The link between ethical investing and environmental investing should be fairly natural and obvious. Investing in the environmental sector should be ethical, and investing ethically should take the environment into consideration.
In a post on the Alliance Trust Socially Responsible Investing hub, the company clarifies its position on fracking. Although judged by many as a no-go zone on both environmental and ethical grounds, it is not excluded from Alliance Trust’s SRI mission – in fact, it goes further. “We won’t exclude a company just because it is involved with fracking,” it says. “Fracking is a net positive activity.”
The enormous quantities of water involved, not to mention the potential for causing earthquakes and causing carcinogenic runoff, makes it questionable to consider fracking under the umbrella of ‘socially responsible’ investing. However, proponents of fracking say that the energy ultimately gleaned from it produces half the C02 impact of coal. Alliance Trust says the environmental impacts so far have been minimal.
It is relevant to mention the fact that we still do not have the full picture on fracking, so the long-term consequences are unknown, but the controversy it has generated among environmental campaigners would surely be cause for concern.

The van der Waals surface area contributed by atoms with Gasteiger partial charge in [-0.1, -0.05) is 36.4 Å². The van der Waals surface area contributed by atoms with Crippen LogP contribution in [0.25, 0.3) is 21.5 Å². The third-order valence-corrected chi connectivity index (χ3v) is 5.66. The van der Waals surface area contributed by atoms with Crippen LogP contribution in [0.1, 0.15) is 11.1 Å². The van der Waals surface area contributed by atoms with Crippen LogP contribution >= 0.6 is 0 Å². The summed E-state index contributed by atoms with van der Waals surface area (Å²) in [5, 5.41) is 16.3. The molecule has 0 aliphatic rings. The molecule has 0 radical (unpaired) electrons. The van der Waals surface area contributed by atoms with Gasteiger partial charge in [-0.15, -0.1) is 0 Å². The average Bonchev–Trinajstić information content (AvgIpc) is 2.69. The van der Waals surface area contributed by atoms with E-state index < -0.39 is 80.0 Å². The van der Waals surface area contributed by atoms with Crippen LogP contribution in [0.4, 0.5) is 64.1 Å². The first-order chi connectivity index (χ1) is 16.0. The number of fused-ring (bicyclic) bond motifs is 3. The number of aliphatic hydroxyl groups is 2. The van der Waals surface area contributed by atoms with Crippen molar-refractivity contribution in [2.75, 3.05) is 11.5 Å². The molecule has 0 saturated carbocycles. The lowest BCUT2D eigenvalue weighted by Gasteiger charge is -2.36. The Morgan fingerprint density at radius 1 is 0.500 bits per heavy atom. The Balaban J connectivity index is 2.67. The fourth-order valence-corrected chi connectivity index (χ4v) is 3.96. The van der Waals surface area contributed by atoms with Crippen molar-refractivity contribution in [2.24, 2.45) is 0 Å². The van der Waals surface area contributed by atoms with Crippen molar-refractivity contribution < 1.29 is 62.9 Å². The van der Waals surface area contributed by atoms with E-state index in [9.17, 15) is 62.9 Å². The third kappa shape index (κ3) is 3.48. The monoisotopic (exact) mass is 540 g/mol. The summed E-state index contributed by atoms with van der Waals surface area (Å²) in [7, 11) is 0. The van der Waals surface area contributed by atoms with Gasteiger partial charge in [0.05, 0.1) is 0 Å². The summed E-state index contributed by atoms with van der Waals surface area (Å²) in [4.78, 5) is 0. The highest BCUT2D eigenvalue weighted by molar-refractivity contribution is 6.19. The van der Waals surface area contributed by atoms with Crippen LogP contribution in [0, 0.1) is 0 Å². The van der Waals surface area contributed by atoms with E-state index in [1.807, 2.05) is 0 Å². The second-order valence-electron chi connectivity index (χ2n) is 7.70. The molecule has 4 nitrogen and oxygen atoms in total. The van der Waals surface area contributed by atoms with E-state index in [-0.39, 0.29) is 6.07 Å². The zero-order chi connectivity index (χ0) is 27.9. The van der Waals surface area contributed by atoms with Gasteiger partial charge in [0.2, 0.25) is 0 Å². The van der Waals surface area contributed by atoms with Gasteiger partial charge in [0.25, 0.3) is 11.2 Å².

Alliance Trust “does not invest in the majority of [the oil and gas] sector mainly due to the emissions associated with using these products”, showing that environmental concerns are on its socially responsible agenda. However, its stated reason to be wary of companies with high exposure to shale gas is “the expected economics of these projects are overly optimistic…which results in expectations of investment returns being too high”. In short, the reason to avoid fossil fuels is environmental, but the reason to be wary of shale gas is economic.
Impax, an environmental investing specialist that works with Old Mutual Global Investors on its ethical funds, bans “environmentally damaging practices” from its investment list. It steers clear of shale gas extraction companies in its socially responsible funds. “Impax does not invest in these extraction companies in any of its funds, and they would also be excluded from the Old Mutual Ethical fund by the environmental damage screen,” says Anne Gildin, head of brand communications at Impax. That said, it still invests in water companies that are involved in cleaning the fracking water, though some water companies are excluded on other ethical grounds, including operations in regions such as Gaza and Burma.
The intersection between ethics and the environment, then, is hazy, uncertain and still up for debate.